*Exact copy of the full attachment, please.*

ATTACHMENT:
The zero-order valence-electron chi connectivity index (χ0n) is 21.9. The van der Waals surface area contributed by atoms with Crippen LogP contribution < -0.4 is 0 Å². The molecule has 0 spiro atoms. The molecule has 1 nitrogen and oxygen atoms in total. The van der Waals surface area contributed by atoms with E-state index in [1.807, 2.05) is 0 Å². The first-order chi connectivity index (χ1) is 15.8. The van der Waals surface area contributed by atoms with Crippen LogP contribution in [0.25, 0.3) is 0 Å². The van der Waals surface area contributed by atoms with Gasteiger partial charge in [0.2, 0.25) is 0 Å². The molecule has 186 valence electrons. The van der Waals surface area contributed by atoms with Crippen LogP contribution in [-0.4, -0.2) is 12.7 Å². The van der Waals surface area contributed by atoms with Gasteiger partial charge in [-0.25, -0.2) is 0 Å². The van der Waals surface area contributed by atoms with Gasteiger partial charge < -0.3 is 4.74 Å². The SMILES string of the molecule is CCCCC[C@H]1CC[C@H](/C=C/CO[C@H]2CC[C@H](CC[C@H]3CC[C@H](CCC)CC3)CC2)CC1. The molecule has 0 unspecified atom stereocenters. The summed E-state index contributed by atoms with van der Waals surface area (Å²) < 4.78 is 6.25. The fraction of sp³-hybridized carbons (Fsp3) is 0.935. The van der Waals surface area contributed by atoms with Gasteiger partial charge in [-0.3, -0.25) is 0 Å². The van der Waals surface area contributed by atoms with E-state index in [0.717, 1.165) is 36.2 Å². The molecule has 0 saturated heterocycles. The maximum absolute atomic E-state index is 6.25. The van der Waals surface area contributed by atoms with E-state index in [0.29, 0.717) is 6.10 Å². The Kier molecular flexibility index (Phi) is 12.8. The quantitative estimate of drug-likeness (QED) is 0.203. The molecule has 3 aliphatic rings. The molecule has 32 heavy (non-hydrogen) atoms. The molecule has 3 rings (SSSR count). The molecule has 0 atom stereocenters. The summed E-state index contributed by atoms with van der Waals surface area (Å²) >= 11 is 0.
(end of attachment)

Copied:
The zero-order valence-electron chi connectivity index (χ0n) is 21.9. The van der Waals surface area contributed by atoms with Crippen LogP contribution < -0.4 is 0 Å². The molecule has 0 spiro atoms. The molecule has 1 nitrogen and oxygen atoms in total. The van der Waals surface area contributed by atoms with E-state index in [1.807, 2.05) is 0 Å². The first-order chi connectivity index (χ1) is 15.8. The van der Waals surface area contributed by atoms with Crippen LogP contribution in [0.25, 0.3) is 0 Å². The van der Waals surface area contributed by atoms with Gasteiger partial charge in [0.2, 0.25) is 0 Å². The molecule has 186 valence electrons. The van der Waals surface area contributed by atoms with Crippen LogP contribution in [-0.4, -0.2) is 12.7 Å². The van der Waals surface area contributed by atoms with Gasteiger partial charge in [-0.25, -0.2) is 0 Å². The van der Waals surface area contributed by atoms with Gasteiger partial charge < -0.3 is 4.74 Å². The SMILES string of the molecule is CCCCC[C@H]1CC[C@H](/C=C/CO[C@H]2CC[C@H](CC[C@H]3CC[C@H](CCC)CC3)CC2)CC1. The molecule has 0 unspecified atom stereocenters. The summed E-state index contributed by atoms with van der Waals surface area (Å²) < 4.78 is 6.25. The fraction of sp³-hybridized carbons (Fsp3) is 0.935. The van der Waals surface area contributed by atoms with Gasteiger partial charge in [-0.3, -0.25) is 0 Å². The van der Waals surface area contributed by atoms with E-state index in [0.717, 1.165) is 36.2 Å². The molecule has 0 saturated heterocycles. The maximum absolute atomic E-state index is 6.25. The van der Waals surface area contributed by atoms with E-state index in [0.29, 0.717) is 6.10 Å². The Kier molecular flexibility index (Phi) is 12.8. The quantitative estimate of drug-likeness (QED) is 0.203. The molecule has 3 aliphatic rings. The molecule has 32 heavy (non-hydrogen) atoms. The molecule has 3 rings (SSSR count). The molecule has 0 atom stereocenters. The summed E-state index contributed by atoms with van der Waals surface area (Å²) >= 11 is 0.